So you have a running injury. Now what?
Throughout my decade of running, I’ve had several running injuries. Due to form, I am more injury-prone. It’s taken me years to figure that out but now that I have…I’m a lot more cautious and smarter with running. Rest days save seasons, and it’s a mentality I use often to stay away from a running injury. You won’t lose fitness in a day or week, but you will lose fitness if you are forced to take an extended break due to injury.
A few years ago, I talked about “how to come back from an injury,” but I haven’t talked much about what to do while injured or what not to do…
As we know, running injuries are challenging because they take a toll on you mentally and physically.
Many runners can relate to this mindset: As soon as you get injured, your motivation to workout stops. If you can’t run, why try to do anything else?
You spend a few weeks moping around, and no one understands your pain. I’ve been there emotionally and spent days and weeks just feeling sorry for myself. I’ve also been on the opposite end of the spectrum of maybe cross-training too much.
What is the balance with a running injury?
I’m not recommending to cross-train 2 hours a day or even workout every single day. It’s important, however, to stay motivated and look at the big picture. The big picture includes fully recovering. Fitness is a collection of hard work and workouts. It’s not one day, week, or month but what you consistently do to get better. Sometimes that means what you do to get better when you are hurt.
How do You Stay Motivated with a Running Injury?
Think of it this way, you might not be running this month, you will get back to running again. It will happen.
I set all of my PRs after a long break or a running injury. My 5k and my half marathon were both set post-injury. I spent a year building a base and fitness. Later, I saw results I had been dreaming of for years.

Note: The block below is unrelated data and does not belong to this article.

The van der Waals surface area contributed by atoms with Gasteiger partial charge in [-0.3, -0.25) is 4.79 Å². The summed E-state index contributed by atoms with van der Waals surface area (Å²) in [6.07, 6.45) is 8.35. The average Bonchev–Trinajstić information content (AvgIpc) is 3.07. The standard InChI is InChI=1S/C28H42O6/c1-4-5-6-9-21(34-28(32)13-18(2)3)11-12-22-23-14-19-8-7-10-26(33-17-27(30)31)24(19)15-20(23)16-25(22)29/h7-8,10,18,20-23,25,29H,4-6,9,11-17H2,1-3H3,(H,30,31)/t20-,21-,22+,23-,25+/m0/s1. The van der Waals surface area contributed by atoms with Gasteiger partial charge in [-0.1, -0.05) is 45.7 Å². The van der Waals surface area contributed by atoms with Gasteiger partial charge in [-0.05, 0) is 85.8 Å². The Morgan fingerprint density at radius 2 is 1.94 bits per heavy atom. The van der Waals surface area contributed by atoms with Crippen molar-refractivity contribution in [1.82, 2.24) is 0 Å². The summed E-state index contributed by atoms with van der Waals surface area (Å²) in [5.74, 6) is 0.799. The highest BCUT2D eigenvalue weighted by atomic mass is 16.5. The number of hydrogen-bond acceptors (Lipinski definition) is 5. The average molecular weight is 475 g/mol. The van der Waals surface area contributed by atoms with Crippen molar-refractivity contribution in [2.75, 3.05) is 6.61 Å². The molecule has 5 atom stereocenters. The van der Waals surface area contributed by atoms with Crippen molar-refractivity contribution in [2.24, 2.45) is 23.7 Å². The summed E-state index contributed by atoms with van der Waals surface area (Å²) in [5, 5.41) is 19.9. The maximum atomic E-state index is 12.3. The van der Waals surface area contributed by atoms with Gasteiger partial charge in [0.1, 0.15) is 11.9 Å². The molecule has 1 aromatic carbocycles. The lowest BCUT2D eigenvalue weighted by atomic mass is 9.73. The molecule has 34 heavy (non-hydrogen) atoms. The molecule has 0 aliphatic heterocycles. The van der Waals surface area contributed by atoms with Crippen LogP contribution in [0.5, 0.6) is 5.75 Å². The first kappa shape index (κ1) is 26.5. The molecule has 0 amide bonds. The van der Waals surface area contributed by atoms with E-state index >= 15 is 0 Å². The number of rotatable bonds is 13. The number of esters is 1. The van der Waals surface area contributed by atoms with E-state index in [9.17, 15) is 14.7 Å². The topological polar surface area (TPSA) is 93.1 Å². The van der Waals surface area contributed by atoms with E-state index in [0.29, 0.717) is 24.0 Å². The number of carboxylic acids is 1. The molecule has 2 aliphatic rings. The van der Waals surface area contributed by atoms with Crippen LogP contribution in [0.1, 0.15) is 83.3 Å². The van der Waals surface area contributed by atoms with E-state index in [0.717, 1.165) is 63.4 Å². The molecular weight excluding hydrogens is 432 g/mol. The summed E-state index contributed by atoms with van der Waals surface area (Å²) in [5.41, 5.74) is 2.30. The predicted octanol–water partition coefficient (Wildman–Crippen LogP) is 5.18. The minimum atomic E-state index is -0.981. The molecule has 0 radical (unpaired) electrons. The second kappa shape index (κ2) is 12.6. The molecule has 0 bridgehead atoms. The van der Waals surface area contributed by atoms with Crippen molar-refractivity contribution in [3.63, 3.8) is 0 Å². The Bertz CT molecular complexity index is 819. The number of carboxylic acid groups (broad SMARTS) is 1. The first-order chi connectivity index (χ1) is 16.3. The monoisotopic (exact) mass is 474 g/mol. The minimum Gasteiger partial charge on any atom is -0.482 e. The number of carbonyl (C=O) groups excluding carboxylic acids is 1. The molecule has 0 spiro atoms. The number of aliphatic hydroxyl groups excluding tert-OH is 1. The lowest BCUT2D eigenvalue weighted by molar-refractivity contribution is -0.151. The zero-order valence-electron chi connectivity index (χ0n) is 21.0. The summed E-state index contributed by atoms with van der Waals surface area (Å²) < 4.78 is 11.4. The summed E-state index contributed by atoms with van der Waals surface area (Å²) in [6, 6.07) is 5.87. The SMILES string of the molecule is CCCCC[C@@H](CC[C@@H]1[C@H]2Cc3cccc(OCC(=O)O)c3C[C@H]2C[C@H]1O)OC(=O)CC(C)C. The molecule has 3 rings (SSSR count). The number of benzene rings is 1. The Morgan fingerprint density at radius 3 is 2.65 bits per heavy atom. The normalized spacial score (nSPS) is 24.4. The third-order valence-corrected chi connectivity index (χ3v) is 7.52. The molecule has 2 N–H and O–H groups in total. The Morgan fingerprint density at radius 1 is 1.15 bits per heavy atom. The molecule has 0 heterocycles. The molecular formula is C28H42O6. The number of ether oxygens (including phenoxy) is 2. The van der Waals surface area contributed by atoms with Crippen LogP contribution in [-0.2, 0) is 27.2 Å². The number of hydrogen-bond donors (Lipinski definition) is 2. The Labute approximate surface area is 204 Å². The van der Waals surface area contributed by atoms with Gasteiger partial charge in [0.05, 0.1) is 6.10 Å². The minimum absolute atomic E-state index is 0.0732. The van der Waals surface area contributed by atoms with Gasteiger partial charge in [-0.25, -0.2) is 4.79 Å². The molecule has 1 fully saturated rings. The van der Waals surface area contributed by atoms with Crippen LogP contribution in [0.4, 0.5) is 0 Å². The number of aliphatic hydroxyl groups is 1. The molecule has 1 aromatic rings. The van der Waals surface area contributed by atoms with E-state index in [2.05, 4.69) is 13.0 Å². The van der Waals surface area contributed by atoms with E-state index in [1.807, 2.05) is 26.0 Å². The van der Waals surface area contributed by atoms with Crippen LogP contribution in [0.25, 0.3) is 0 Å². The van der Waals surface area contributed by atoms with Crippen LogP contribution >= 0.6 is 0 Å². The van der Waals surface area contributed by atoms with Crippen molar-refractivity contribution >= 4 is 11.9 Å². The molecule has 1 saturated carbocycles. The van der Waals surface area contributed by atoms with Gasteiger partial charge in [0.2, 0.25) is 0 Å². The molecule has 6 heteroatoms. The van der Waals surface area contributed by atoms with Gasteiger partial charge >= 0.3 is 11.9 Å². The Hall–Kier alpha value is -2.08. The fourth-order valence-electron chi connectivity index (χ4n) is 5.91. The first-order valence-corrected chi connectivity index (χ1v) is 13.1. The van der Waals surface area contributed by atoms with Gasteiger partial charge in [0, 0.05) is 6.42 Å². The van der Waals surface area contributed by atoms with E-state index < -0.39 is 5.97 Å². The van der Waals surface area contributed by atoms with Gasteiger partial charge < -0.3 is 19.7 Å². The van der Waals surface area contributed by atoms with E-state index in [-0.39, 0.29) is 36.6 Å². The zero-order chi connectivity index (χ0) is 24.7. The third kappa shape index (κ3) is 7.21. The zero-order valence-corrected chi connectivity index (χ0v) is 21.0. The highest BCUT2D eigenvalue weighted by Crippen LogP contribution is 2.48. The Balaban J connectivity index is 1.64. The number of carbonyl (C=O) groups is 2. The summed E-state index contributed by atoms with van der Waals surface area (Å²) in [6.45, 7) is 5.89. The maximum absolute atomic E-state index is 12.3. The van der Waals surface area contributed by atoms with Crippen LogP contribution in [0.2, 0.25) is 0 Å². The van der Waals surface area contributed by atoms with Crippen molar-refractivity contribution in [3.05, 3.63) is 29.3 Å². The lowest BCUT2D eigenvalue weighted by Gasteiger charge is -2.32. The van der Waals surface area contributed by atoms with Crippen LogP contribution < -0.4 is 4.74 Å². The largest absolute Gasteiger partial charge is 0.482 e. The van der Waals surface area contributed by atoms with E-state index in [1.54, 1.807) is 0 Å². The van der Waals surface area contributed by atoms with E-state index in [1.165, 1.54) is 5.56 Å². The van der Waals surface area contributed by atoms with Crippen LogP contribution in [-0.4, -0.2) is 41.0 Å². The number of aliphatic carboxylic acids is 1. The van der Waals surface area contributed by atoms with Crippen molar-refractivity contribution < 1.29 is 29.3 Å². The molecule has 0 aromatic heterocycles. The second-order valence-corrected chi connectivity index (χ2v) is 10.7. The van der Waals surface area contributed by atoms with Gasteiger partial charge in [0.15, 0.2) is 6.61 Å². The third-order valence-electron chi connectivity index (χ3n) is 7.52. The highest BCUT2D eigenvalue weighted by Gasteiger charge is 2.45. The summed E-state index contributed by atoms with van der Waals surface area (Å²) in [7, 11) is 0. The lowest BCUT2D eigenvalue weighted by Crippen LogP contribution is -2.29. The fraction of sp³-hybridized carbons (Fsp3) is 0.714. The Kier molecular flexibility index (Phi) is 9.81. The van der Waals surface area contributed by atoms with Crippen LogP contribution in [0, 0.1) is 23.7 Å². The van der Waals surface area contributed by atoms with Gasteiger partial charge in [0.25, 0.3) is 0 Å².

When I was diagnosed with a serious injury, I didn’t know where to turn. I knew I didn’t want to let my fitness go to waste, but I also knew I didn’t want to overdo it with cross-training.
During this particular running injury, I took the time to look at the big picture and do the smaller things to keep me healthy.
Here are a few tips for maintaining some (not all) fitness when injured:
Rest is Best:
You should follow your doctor’s orders. If you’re in a boot, you shouldn’t take it off to sneak in workouts. If you push yourself with cross-training, it will make the injury worse.
Since there is no Elliptical Olympics, it’s not beneficial to spend mindless hours crosstraining and risk another running injury.
When the pandemic first began, I broke my calcaneus. With gyms closed and needing to be non weight-bearing, I was forced to take all my time off (I would have swam). Walking long miles on a broken foot would have made the situation worse.
Make a Plan:
If you don’t have a recovery timeline and plan, it will take a lot longer to recover from your running injury. Work with your doctor, PT, and any specialists you see to create a plan.
One of the most important issues to address is the why of the running injury:
- Be honest to yourself about why did you get the running injury.
- Are you overtraining? Malnourished? Are you sleeping enough?
- Is your gait or form creating injuries?
- There are thousands of different answers to your injury, and it’s important to be honest with yourself and your doctor. Otherwise, the running injury might reoccur!
Remember, your running injury will pass:
It stinks at the time, and no one likes to have a running injury, but it’s important to remember, it will pass. You will get healthy again; you need to give it the appropriate amount of healing time. Recovery and healing should be your most important goal, not trying to cross-train yourself into the ground only to be injured again.
Questions for you:
How do you “deal” with running injuries?
What was your last running or workout injury?